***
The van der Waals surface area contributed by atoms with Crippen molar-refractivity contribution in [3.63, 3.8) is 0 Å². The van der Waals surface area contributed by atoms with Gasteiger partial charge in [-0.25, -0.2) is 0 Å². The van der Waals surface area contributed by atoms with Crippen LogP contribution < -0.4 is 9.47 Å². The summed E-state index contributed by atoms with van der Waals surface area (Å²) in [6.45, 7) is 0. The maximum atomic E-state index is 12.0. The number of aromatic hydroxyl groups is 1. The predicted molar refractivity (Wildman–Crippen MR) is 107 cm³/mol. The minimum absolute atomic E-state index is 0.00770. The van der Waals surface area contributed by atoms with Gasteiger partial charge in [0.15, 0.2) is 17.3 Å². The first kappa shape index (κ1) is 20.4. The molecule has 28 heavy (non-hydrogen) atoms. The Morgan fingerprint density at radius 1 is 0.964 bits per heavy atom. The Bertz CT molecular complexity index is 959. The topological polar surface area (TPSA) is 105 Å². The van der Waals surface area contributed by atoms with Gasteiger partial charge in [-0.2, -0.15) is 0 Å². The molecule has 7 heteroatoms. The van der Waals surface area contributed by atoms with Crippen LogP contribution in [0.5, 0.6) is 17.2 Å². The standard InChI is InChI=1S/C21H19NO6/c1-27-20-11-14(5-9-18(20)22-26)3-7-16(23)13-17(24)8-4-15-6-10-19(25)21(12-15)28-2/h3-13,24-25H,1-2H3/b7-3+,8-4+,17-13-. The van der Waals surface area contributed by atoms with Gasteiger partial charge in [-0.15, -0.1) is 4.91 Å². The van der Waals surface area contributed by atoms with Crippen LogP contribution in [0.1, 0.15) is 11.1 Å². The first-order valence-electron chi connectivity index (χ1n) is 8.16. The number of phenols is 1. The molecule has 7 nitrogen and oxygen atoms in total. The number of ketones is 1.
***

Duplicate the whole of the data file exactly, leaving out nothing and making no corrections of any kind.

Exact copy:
The van der Waals surface area contributed by atoms with Crippen molar-refractivity contribution in [3.63, 3.8) is 0 Å². The van der Waals surface area contributed by atoms with Gasteiger partial charge in [-0.25, -0.2) is 0 Å². The van der Waals surface area contributed by atoms with Crippen LogP contribution < -0.4 is 9.47 Å². The summed E-state index contributed by atoms with van der Waals surface area (Å²) in [6.45, 7) is 0. The maximum atomic E-state index is 12.0. The number of aromatic hydroxyl groups is 1. The predicted molar refractivity (Wildman–Crippen MR) is 107 cm³/mol. The minimum absolute atomic E-state index is 0.00770. The van der Waals surface area contributed by atoms with Gasteiger partial charge in [0.15, 0.2) is 17.3 Å². The first kappa shape index (κ1) is 20.4. The molecule has 28 heavy (non-hydrogen) atoms. The Morgan fingerprint density at radius 1 is 0.964 bits per heavy atom. The Bertz CT molecular complexity index is 959. The topological polar surface area (TPSA) is 105 Å². The van der Waals surface area contributed by atoms with Gasteiger partial charge in [-0.2, -0.15) is 0 Å². The molecule has 7 heteroatoms. The van der Waals surface area contributed by atoms with Crippen LogP contribution in [0.5, 0.6) is 17.2 Å². The standard InChI is InChI=1S/C21H19NO6/c1-27-20-11-14(5-9-18(20)22-26)3-7-16(23)13-17(24)8-4-15-6-10-19(25)21(12-15)28-2/h3-13,24-25H,1-2H3/b7-3+,8-4+,17-13-. The van der Waals surface area contributed by atoms with Gasteiger partial charge in [-0.15, -0.1) is 4.91 Å². The van der Waals surface area contributed by atoms with Crippen LogP contribution in [0.1, 0.15) is 11.1 Å². The first-order valence-electron chi connectivity index (χ1n) is 8.16. The number of phenols is 1. The molecule has 7 nitrogen and oxygen atoms in total. The number of ketones is 1.